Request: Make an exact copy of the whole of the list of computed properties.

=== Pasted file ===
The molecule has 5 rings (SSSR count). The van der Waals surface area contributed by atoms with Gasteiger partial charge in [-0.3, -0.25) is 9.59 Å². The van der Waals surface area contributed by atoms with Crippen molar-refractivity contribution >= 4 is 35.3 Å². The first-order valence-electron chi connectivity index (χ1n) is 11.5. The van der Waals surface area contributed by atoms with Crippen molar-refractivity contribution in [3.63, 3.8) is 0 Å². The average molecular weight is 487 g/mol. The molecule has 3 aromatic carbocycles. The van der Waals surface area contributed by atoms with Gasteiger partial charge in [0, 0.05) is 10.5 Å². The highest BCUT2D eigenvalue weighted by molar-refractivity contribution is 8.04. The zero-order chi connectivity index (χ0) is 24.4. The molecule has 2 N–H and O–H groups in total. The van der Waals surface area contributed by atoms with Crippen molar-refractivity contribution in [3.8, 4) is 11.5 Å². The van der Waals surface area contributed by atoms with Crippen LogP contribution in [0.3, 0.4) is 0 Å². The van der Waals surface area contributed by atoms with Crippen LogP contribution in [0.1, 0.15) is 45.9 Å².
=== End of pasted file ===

The molecule has 5 rings (SSSR count). The van der Waals surface area contributed by atoms with Gasteiger partial charge in [-0.3, -0.25) is 9.59 Å². The van der Waals surface area contributed by atoms with Crippen molar-refractivity contribution >= 4 is 35.3 Å². The first-order valence-electron chi connectivity index (χ1n) is 11.5. The van der Waals surface area contributed by atoms with Crippen molar-refractivity contribution in [3.63, 3.8) is 0 Å². The average molecular weight is 487 g/mol. The molecule has 3 aromatic carbocycles. The van der Waals surface area contributed by atoms with Gasteiger partial charge in [0, 0.05) is 10.5 Å². The highest BCUT2D eigenvalue weighted by molar-refractivity contribution is 8.04. The zero-order chi connectivity index (χ0) is 24.4. The molecule has 2 N–H and O–H groups in total. The van der Waals surface area contributed by atoms with Crippen molar-refractivity contribution in [3.8, 4) is 11.5 Å². The van der Waals surface area contributed by atoms with Crippen LogP contribution in [0.3, 0.4) is 0 Å². The van der Waals surface area contributed by atoms with Crippen LogP contribution in [0.1, 0.15) is 45.9 Å².